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In between periods of belching at the cows that stand along the fence line I look up and see a solo, fully loaded bike rider headed my way. His name is Andrew and he's headed to Virginia after starting from the Bay Area in Northern California and passing through long and lonely stretches in Nevada, Utah, and much of Colorado. Neither of us has seen many solo riders and we end up spending almost 20 minutes talking about the tremendous freedom that comes with traveling alone—stopping whenever it feels right, not worrying about set schedules, and having the ability to make selfish choices all day long for months on end. We also have a laugh at the supported riders on lightweight bikes and the Oh-man-I-rode-150-miles-through-hundred-degree-heat-yesterday guys we've both run into along the way. Most of the time I feel like the strange one because I'm riding across the country by myself on a bike packed with everything I need, so it feels good to talk to someone else who instantly understands how and why traveling this way is such a rewarding experience.

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A raging headwind blasts me for almost 20 miles when the route makes a 90-degree bend to the north. It's a little reminder from Kansas about who's in control of this show. It almost seems like it's screwing with me on purpose—whenever I shift up a gust of wind zooms down the chute and forces me right back into the easier gear I just left. My mind wanders as I try to think about anything other than the wind. I look out at the horses and cows on the other side of the fence and wonder if they get along. I wonder what Mountain Dew withdrawals will feel like. I wonder if there will ever be a boy born who can swim faster than a shark.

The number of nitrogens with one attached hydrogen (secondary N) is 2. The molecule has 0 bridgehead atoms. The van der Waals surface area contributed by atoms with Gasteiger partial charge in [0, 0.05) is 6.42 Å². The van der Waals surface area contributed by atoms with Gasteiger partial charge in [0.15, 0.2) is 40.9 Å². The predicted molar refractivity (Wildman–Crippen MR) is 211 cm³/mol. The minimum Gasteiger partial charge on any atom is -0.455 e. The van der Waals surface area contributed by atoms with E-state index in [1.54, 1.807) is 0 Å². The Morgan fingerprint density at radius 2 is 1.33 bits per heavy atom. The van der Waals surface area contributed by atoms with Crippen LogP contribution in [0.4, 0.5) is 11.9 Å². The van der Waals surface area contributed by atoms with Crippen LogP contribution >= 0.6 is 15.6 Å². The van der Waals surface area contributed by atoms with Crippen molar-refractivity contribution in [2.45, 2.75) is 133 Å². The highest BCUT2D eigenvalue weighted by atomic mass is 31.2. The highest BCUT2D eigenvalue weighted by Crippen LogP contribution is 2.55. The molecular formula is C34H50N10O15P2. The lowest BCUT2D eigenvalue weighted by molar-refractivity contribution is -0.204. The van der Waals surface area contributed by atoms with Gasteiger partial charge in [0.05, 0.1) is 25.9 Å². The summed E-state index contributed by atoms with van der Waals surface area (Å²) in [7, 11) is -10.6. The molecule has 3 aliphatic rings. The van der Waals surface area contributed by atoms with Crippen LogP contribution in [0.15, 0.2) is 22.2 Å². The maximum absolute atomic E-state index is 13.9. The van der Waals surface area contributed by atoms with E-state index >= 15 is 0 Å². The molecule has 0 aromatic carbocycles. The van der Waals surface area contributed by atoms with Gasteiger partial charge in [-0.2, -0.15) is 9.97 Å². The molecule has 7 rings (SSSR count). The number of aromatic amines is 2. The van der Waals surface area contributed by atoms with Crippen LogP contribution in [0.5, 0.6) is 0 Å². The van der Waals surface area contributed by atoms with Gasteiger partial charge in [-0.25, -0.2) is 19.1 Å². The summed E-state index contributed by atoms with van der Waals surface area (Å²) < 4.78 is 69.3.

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A few miles farther on I stop along the side of the road and chug half a bottle of Gatorade. I close my eyes, lean my head back, and stand there and listen to the wind rushing past my head, the chirping of dozens of birds, and the whooshing of tens of thousands of blades of grass as the force of the breeze moves the bike from side to side below me. It's the kind of pure, unblemished, isolated moment I imagined day after day, month after month, year after year while working in a small cubicle under the glow of fluorescent lights in the stale air of a Seattle office building.

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The stretch between Cassoday and Newton runs uninterrupted for 38 miles, offering no restaurants, no gas stations, and no water fountains—just mile after mile of countryside. The rolling hills in front of me rise smaller and smaller as I ride farther west. It's such a desolate place that the sight of oil derricks, storage tanks, and large piles of gravel give me reason to get excited. Without much to look at I turn to other kinds of entertainment—mostly making strange noises in the direction of grazing cattle like a drunken fool and then eagerly waiting to see their reactions. The north wind gradually turns to the northeast, picks up strength, and gives me a good push. My riding becomes efficient and workmanlike and I pound out miles in a slow race against the setting sun.

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Under the last bits of daylight I pedal through Newton's city park until I spot the quiet grassy area filled with half a dozen tents and all of the bikes, gear, and people of the ACA group. By the time I finish putting my tent together it's 9:30 and most everyone is already lost to sleep. I stay up late and write, talk to Desiree, listen to a steady stream of trains rumble and honk their way past, and think about how much I'm loving my huge ride across Kansas. I can't wait for the day ahead.

Today's ride: 79 miles (127 km)
Total: 3,740 miles (6,019 km)